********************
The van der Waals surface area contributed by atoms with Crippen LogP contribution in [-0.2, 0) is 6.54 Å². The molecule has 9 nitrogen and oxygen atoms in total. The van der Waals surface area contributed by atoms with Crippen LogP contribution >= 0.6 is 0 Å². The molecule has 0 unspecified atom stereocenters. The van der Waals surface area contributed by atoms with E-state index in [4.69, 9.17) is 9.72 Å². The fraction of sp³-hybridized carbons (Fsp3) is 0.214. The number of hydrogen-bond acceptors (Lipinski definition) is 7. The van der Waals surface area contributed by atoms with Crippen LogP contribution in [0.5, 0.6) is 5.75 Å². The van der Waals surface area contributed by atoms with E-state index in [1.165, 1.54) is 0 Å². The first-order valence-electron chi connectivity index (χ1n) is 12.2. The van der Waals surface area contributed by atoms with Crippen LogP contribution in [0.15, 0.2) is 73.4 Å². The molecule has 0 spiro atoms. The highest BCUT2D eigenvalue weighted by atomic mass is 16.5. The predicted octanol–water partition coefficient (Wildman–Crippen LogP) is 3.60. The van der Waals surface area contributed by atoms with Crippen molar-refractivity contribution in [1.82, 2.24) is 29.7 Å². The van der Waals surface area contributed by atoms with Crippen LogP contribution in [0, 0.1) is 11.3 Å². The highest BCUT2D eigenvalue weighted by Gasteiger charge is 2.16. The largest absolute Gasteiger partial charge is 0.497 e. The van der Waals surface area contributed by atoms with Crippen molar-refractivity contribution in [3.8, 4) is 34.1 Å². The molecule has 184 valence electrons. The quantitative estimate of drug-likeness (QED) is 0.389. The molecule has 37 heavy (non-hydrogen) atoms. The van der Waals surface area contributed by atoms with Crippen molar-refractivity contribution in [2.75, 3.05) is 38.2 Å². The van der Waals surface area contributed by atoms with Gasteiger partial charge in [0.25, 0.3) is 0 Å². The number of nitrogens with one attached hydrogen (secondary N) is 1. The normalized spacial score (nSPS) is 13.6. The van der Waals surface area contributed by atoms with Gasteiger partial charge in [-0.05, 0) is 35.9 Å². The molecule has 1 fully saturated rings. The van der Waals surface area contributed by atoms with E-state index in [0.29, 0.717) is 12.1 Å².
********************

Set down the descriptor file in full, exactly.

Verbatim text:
The van der Waals surface area contributed by atoms with Crippen LogP contribution in [-0.2, 0) is 6.54 Å². The molecule has 9 nitrogen and oxygen atoms in total. The van der Waals surface area contributed by atoms with Crippen LogP contribution >= 0.6 is 0 Å². The molecule has 0 unspecified atom stereocenters. The van der Waals surface area contributed by atoms with E-state index in [4.69, 9.17) is 9.72 Å². The fraction of sp³-hybridized carbons (Fsp3) is 0.214. The number of hydrogen-bond acceptors (Lipinski definition) is 7. The van der Waals surface area contributed by atoms with Crippen LogP contribution in [0.5, 0.6) is 5.75 Å². The van der Waals surface area contributed by atoms with E-state index in [1.165, 1.54) is 0 Å². The first-order valence-electron chi connectivity index (χ1n) is 12.2. The van der Waals surface area contributed by atoms with Crippen LogP contribution in [0.15, 0.2) is 73.4 Å². The molecule has 0 spiro atoms. The highest BCUT2D eigenvalue weighted by atomic mass is 16.5. The predicted octanol–water partition coefficient (Wildman–Crippen LogP) is 3.60. The van der Waals surface area contributed by atoms with Crippen molar-refractivity contribution in [1.82, 2.24) is 29.7 Å². The van der Waals surface area contributed by atoms with Crippen LogP contribution in [0, 0.1) is 11.3 Å². The highest BCUT2D eigenvalue weighted by Gasteiger charge is 2.16. The largest absolute Gasteiger partial charge is 0.497 e. The van der Waals surface area contributed by atoms with Crippen molar-refractivity contribution in [3.8, 4) is 34.1 Å². The molecule has 184 valence electrons. The quantitative estimate of drug-likeness (QED) is 0.389. The molecule has 37 heavy (non-hydrogen) atoms. The van der Waals surface area contributed by atoms with Crippen molar-refractivity contribution in [2.75, 3.05) is 38.2 Å². The van der Waals surface area contributed by atoms with Gasteiger partial charge in [0.25, 0.3) is 0 Å². The number of nitrogens with one attached hydrogen (secondary N) is 1. The normalized spacial score (nSPS) is 13.6. The van der Waals surface area contributed by atoms with Gasteiger partial charge in [-0.05, 0) is 35.9 Å². The molecule has 1 fully saturated rings. The van der Waals surface area contributed by atoms with E-state index in [0.29, 0.717) is 12.1 Å².